A Zoom of Their Own

“Remember our commune?” It’s a question perhaps only the Class of 1970 could ask. 

As in past Reunions, faculty member Robert Gross led a session based on his Upper School “History of DC” seminar for alumni celebrating the 50th anniversary of their Sidwell Friends graduation. After Gross shared Horizon issues from the Class of 1970’s senior year, classmates quickly began reminiscing about their experiences as Sidwell Friends students and DC residents in the late 1960s. Peace protests and pro-war rallies around the White House and National Mall. Debates raging over on-campus smoking and the length of girls’ hemlines. And yes, Senior Projects in which students from the Class of 1970 tried communal living in a house on Reno Road. 

While the Class of 1970 had unique experiences, their remembrances sounded much like those shared in past 50th Reunion discussions—with the addition of some good-natured reminders to “unmute yourself!” as the Zoom discussion got rolling. 

Like other alumni who graduated in “0” and “5” years, the Class of 1970 had planned to attend Reunion last May. Once it became clear that a smart pandemic response precluded large, boisterous gatherings where hugs and handshakes would abound, the School postponed Reunion so that it would coincide with Homecoming this fall. Although on-campus gatherings have yet to resume, the Alumni Engagement team and the Reunion volunteers agreed that it was important to mark this special milestone for alumni now, when moments of connectedness feel rarer and that much more poignant. Invites went out for Virtual Reunion 2020. 

In advance of Reunion, alumni received a virtual care package, complete with Sidwell Friends Zoom backgrounds, an online photo booth, digital jigsaw puzzles, and curated playlists full of popular songs from their Upper School years. Even the beloved 5th Grade Buddies program was reimagined for the digital space, enabling those celebrating their 50th Reunion to have meaningful exchanges with 5th grade (now 6th grade) students.

Reunion classes organized their own Zoom sessions—and in the case of the Class of 1950, their third since the spring, thanks to class representative and Reunion volunteer Toby Riley ’50. For the Class of 1960, this format opened new possibilities for connecting with classmates they had not seen in years—some since graduation—because the technology eliminated the need to travel.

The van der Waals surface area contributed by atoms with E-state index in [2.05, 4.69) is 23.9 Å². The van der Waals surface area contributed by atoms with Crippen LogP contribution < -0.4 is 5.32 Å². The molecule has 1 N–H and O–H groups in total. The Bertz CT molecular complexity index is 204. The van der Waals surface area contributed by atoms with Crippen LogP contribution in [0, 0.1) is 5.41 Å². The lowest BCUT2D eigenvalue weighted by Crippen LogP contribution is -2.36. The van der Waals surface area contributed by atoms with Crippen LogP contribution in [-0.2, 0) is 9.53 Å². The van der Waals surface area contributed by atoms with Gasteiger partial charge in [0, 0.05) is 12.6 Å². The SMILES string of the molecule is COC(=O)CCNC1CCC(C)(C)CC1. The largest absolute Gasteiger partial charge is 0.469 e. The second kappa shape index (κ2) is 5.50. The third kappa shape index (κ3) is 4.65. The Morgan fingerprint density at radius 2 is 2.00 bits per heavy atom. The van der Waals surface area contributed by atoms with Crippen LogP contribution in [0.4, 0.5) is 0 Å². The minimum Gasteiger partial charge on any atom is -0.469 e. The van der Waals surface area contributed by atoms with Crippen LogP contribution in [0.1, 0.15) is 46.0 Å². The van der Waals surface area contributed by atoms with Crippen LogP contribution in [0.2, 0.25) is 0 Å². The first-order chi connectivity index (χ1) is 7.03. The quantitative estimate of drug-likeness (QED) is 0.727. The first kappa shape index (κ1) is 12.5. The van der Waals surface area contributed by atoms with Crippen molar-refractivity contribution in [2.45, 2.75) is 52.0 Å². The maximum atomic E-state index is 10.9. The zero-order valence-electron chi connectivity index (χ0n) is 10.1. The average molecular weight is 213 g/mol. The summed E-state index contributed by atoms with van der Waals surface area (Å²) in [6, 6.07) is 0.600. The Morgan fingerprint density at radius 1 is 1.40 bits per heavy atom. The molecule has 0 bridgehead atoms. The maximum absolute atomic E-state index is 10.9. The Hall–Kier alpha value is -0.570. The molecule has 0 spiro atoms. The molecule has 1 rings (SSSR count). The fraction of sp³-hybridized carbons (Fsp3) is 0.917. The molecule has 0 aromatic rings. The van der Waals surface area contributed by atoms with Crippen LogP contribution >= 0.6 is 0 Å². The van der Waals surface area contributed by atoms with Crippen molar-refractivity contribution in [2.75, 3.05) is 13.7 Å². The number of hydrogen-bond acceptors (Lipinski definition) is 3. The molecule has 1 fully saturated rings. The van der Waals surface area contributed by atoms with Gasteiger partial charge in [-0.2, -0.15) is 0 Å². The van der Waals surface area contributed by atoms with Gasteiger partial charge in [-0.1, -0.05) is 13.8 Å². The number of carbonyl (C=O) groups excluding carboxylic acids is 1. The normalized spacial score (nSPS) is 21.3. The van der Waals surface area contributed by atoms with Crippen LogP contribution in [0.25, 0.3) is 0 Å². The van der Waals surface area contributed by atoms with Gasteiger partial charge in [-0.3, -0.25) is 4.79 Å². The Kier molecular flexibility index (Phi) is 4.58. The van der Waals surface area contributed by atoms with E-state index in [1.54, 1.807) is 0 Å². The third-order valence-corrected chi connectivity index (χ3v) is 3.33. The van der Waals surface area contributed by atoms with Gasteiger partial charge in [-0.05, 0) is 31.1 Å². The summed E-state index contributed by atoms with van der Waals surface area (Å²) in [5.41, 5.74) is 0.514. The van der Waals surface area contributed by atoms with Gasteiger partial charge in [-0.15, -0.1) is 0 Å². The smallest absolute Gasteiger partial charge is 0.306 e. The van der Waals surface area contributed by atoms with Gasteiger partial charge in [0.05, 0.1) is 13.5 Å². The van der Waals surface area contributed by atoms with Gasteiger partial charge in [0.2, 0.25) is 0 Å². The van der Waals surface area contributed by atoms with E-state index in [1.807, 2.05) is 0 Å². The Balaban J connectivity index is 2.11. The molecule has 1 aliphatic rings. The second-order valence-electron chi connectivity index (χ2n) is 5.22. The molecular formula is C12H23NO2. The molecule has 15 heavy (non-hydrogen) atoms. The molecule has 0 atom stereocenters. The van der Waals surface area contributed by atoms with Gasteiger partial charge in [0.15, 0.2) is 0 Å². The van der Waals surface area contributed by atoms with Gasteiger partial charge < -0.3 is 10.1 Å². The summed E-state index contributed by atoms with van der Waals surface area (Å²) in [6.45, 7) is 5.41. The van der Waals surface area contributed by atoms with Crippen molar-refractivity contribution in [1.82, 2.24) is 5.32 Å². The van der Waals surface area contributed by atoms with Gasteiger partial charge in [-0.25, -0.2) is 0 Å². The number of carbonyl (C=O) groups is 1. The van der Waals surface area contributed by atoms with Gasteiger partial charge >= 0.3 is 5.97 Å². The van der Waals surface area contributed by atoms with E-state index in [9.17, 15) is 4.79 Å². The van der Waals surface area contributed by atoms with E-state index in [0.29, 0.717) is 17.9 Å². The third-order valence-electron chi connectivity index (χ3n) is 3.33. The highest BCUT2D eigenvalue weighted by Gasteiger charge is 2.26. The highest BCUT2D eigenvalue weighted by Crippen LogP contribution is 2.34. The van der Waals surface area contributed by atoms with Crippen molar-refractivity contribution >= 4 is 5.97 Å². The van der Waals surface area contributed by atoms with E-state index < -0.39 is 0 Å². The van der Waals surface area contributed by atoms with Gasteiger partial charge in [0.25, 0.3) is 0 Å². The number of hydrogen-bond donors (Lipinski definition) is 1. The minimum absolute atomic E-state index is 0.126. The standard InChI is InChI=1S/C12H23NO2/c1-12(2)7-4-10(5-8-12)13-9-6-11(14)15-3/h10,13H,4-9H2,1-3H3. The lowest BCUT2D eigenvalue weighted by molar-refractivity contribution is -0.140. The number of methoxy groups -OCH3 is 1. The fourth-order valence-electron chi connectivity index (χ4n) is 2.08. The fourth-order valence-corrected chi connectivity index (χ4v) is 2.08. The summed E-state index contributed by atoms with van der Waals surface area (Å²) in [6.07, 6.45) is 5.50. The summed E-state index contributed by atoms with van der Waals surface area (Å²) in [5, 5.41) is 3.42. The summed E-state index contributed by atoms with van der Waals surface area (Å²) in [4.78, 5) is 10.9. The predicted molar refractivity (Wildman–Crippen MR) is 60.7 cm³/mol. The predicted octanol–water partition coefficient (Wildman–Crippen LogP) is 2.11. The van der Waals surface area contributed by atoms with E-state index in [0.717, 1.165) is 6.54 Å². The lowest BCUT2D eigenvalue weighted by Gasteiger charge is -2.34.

“What at past five-year Reunions had been a pizza party, this year became a three-hour, nonstop gab fest,” Larry Robinson ’60 said. “We continued unabated for another four hours the next night, where four of our classmates led topical discussions. Many called it the best Reunion we have ever had, and it was such a hit, we are planning to have a mini-Reunion over Zoom in December.”

Attendees had a full slate of activities to enjoy, especially since they could attend Homecoming activities as well. On Friday, October 16, Bob Levey (P ’00, ’05) hosted a panel discussion during Homecoming featuring Zeeshan Aleem ’04 and Jonah Bromwich ’07 titled “The Journalist’s Role in Civil Society Today.” Levey, Aleem, and Bromwich offered thoughtful responses to questions from attendees about topics like First Amendment rights, journalistic responsibilities in the age of social media, and how the 24-hour news cycle impacts reporting. 

The Distinguished Alumni Awards honored Dale Rogers Marshall ’55, Kathryn Bostic, Nick Turner ’85, and Thomas Kail ’95 later in the evening.   

On Saturday, October 17, alumni went back to class, selecting from one of three sessions offered by long-tenured Sidwell Friends faculty members and getting glimpses of how distance learning works for Upper School students. 

Alumni in Ashish Patwardhen’s “The Literature of War” session previewed a literature course Patwardhen has been designing—one inspired by Sidwell Friends alumni who have served in the military. Susan Banker invited alumni into her “English Class Revisited” session to read passages from favorite pieces of literature, as well as works they first encountered in Sidwell Friends classes that shaped their perspectives. Robust discussion in Mamadou Guèye’s “Language and Identity” session touched on connections between language, history, and culture. 

From there, attendees split off to meet with classmates in Zoom rooms and check out Homecoming athletics offerings. The weekend wrapped on Sunday with attendees taking a virtual tour of the Upton Street property and returning to an activity at the heart of their Sidwell Friends experience: Meeting for Worship. 

Of course, the highlight of the weekend for the classes was the time they spent together. “We all left the weekend having shared earnest, heartfelt appreciation for each other’s presence in our lives—15 years ago and now,” Allie Levey ’05 said. “We reconnected and celebrated each other’s life updates. As my friend Randa Tawil ’05 put it, it felt like we were all actively rooting for one another.”

Chris Formant ’70 described his Zoom call with classmates as a “marathon” session. “We updated each other on our lives over the years, while frequently devolving back into Sidwell Friends teenagers when a familiar name or place was invoked,” he said. “The call became a laugh fest. Everyone agreed we should do this more often to keep in contact, to keep supportive of one another, and to become teenagers again from time to time.” 

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